Isothermal Titration Calorimetry (ITC)

 

Abstract

Calorimetry is a technique for thermodynamic measurement of heat changes DQ. The investigation of thermal effects that are the result of chemical and biomolecular reactions with ITC is a fundamental analytical method. Here, ITC provides information about thermodynamics, kinetics and physical processes. Unlike other characterization methods, ITC requires no modification and/or a immobilization of the starting reactants [1]. Calorimeters are classified by measuring principle, mode of operation, and design. With regard to design, a distinction is made between single and twin calorimetry. In a single calorimeter, the temperature of the calorimeter is measured against the environment temperature. A twin calorimeter, on the other hand, requires a reference cell with the same effective heat capacity against which the temperature is measured. In this way, thermic interference can be offset and the selectivity of the calorimeter can be increased. The group of Prof. Gauglitz uses a "Thermal Activity Monitor" (TAM) 2277 from Thermometric. This calorimeter with a twin measuring system operates in isothermal mode and is suitable for investigating exo and endothermic processes.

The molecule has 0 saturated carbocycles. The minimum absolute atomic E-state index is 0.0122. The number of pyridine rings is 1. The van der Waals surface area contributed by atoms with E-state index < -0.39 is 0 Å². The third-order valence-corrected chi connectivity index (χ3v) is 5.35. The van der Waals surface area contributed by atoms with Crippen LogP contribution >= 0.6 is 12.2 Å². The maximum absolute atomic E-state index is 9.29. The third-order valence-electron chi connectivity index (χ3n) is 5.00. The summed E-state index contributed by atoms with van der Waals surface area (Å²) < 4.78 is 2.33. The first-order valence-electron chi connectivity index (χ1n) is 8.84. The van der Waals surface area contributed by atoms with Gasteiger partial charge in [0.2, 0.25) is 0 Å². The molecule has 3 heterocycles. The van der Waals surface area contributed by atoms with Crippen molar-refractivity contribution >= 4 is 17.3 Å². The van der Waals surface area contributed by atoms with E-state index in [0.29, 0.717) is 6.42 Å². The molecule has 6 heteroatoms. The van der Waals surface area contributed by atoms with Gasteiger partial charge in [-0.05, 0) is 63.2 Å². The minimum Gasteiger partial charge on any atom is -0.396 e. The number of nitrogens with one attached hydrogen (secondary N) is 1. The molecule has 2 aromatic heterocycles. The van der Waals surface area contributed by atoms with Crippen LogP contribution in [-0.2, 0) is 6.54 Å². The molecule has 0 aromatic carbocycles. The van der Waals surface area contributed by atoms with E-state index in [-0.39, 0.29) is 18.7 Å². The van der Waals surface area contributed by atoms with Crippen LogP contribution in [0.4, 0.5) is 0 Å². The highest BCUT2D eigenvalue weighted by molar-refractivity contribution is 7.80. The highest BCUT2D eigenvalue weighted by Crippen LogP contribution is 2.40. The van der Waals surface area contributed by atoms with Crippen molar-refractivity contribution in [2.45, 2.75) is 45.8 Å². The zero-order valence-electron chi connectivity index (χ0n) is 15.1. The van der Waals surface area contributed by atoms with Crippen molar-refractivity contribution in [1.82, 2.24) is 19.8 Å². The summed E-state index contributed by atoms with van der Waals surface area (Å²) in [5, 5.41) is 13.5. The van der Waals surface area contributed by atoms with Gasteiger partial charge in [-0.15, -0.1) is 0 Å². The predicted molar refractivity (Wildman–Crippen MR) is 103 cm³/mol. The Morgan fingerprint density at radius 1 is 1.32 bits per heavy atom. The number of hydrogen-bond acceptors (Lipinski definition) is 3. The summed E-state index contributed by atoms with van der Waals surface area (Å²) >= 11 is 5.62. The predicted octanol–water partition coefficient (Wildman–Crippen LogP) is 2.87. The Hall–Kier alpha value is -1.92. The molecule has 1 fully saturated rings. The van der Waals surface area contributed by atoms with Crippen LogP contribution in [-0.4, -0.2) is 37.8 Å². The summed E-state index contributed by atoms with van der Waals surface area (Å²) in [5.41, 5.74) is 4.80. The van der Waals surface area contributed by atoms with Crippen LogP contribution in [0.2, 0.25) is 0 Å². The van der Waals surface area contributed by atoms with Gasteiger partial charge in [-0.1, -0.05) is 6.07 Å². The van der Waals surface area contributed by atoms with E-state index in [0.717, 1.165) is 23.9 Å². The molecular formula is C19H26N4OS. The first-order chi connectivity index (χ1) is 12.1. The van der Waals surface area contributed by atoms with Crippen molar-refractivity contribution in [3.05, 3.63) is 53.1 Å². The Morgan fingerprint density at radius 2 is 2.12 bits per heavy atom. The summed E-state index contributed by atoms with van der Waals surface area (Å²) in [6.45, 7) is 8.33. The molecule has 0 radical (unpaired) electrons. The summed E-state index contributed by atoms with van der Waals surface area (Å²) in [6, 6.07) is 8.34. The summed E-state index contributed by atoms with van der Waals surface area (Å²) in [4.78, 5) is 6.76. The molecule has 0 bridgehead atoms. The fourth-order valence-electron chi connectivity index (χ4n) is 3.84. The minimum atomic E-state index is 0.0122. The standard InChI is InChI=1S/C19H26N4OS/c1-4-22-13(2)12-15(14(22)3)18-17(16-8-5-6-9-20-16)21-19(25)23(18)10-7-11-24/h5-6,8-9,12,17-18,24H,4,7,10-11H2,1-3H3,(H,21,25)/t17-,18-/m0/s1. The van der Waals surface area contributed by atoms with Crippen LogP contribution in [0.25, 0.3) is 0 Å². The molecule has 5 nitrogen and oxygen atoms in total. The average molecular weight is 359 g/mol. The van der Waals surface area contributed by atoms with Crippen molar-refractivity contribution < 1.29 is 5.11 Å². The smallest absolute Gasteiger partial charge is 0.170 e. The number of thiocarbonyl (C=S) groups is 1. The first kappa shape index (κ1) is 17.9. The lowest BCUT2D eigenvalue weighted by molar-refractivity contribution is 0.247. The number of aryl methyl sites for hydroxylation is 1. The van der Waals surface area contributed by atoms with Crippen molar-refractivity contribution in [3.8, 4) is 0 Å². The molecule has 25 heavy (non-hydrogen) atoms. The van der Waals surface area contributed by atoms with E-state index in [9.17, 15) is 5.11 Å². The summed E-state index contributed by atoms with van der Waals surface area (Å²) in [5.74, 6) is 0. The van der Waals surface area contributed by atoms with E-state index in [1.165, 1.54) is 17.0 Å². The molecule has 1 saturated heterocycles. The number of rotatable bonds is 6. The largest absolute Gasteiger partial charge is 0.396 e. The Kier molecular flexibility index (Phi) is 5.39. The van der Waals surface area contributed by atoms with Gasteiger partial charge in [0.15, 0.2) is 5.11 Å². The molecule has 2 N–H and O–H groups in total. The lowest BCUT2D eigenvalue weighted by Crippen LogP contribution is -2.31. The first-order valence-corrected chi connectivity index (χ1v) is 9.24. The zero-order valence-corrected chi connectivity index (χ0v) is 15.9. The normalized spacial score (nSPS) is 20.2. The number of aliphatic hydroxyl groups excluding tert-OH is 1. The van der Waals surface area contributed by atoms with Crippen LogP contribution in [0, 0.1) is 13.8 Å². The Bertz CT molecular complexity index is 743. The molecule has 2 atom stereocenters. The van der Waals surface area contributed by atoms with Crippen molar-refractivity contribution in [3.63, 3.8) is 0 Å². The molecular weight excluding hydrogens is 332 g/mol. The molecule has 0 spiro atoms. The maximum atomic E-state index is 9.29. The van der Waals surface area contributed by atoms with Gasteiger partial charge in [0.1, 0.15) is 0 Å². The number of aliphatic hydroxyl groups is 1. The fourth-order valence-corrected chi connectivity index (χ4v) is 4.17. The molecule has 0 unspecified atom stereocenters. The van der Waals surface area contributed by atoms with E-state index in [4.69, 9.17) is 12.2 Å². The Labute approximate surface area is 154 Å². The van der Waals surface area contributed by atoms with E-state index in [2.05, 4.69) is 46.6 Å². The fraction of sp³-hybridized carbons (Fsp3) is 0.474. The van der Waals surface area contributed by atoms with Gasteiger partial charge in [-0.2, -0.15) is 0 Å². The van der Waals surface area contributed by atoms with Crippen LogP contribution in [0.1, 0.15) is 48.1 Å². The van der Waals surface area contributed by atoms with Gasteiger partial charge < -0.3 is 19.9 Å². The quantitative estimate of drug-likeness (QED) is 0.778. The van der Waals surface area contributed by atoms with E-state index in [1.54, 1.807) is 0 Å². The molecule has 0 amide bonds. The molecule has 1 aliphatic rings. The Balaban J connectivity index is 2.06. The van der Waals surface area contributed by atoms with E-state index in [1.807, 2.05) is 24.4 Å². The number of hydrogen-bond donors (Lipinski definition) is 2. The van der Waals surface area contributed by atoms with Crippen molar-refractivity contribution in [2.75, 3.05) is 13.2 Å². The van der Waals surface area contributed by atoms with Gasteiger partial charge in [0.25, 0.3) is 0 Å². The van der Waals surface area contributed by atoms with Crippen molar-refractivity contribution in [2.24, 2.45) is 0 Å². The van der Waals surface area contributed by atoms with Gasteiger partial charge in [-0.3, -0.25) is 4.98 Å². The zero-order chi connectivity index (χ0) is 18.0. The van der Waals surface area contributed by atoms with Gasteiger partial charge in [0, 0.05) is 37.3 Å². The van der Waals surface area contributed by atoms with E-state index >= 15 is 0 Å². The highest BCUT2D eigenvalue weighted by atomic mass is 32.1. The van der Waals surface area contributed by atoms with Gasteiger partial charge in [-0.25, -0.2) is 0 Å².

Measuring Principle

Temperature difference (DT) caused by heat effects due to chemical or biochemical reactions can be measured directly or through compensation. The heat exchanged (DQ) is determined by the integral of the voltage-time-signal.


Application

Characterisation of the interaction behavior of the PDMS-R4A polymer

Isothermal titration calorimetry is suitable for investigating the interaction between polymers of optical sensoric layers and analytes. We therefore used the isothermal titration calorimeter TAM to characterise a polydimethylsiloxansystem (PDMS) with an added R4A selector as well as the propylamin and propanol analytes.

All measurements were performed in aqueous solutions using both the PDMS-R4A polymer and the pure PDMS as reference system. From the time-resolved power signal, three different signals were obtained for the calorimetry measurement, which let access to the interaction of analytes to (a) the R4A (selector) (b) the PDMS and (c) the water phase. On the basis of heat exchanges we demonstrated that there are interactions of different intensities between the analytes and the polymer with their different functional groups.

Literature:
  • [1] A.Weber, M. Dettling, H. Brunner, G. E. M. Tovar, Macromolecular Rapid Communication, 2002, 23, 824-828.